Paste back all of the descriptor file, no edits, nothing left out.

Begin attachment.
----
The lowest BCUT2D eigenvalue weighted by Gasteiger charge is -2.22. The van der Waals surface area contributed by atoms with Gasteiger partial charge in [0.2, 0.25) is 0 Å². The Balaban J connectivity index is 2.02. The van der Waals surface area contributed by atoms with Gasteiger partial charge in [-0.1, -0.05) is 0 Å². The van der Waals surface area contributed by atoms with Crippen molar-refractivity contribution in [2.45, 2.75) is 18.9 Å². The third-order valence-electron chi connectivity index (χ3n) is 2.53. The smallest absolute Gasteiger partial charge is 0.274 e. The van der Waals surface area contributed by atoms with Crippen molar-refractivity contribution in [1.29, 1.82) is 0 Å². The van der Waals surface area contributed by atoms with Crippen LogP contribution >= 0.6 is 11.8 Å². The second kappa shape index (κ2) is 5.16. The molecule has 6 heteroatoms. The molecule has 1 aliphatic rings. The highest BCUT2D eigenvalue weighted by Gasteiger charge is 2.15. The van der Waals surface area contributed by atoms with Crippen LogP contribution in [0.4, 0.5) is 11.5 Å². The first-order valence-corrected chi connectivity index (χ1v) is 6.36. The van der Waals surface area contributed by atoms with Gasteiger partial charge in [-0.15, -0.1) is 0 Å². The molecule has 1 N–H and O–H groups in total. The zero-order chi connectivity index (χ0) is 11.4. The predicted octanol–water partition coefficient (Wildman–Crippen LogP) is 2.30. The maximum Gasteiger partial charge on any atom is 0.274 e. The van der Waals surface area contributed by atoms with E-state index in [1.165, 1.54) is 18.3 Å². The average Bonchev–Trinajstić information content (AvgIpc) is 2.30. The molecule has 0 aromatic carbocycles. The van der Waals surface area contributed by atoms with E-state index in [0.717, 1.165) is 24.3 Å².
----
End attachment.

The lowest BCUT2D eigenvalue weighted by Gasteiger charge is -2.22. The van der Waals surface area contributed by atoms with Gasteiger partial charge in [0.2, 0.25) is 0 Å². The Balaban J connectivity index is 2.02. The van der Waals surface area contributed by atoms with Gasteiger partial charge in [-0.1, -0.05) is 0 Å². The van der Waals surface area contributed by atoms with Crippen molar-refractivity contribution in [2.45, 2.75) is 18.9 Å². The third-order valence-electron chi connectivity index (χ3n) is 2.53. The smallest absolute Gasteiger partial charge is 0.274 e. The van der Waals surface area contributed by atoms with Crippen molar-refractivity contribution in [1.29, 1.82) is 0 Å². The van der Waals surface area contributed by atoms with Crippen LogP contribution >= 0.6 is 11.8 Å². The second kappa shape index (κ2) is 5.16. The molecule has 6 heteroatoms. The molecule has 1 aliphatic rings. The highest BCUT2D eigenvalue weighted by Gasteiger charge is 2.15. The van der Waals surface area contributed by atoms with Crippen LogP contribution in [0.4, 0.5) is 11.5 Å². The first-order valence-corrected chi connectivity index (χ1v) is 6.36. The van der Waals surface area contributed by atoms with Gasteiger partial charge in [-0.15, -0.1) is 0 Å². The molecule has 1 N–H and O–H groups in total. The zero-order chi connectivity index (χ0) is 11.4. The predicted octanol–water partition coefficient (Wildman–Crippen LogP) is 2.30. The maximum Gasteiger partial charge on any atom is 0.274 e. The van der Waals surface area contributed by atoms with E-state index in [1.165, 1.54) is 18.3 Å². The average Bonchev–Trinajstić information content (AvgIpc) is 2.30. The molecule has 0 aromatic carbocycles. The van der Waals surface area contributed by atoms with E-state index in [0.717, 1.165) is 24.3 Å².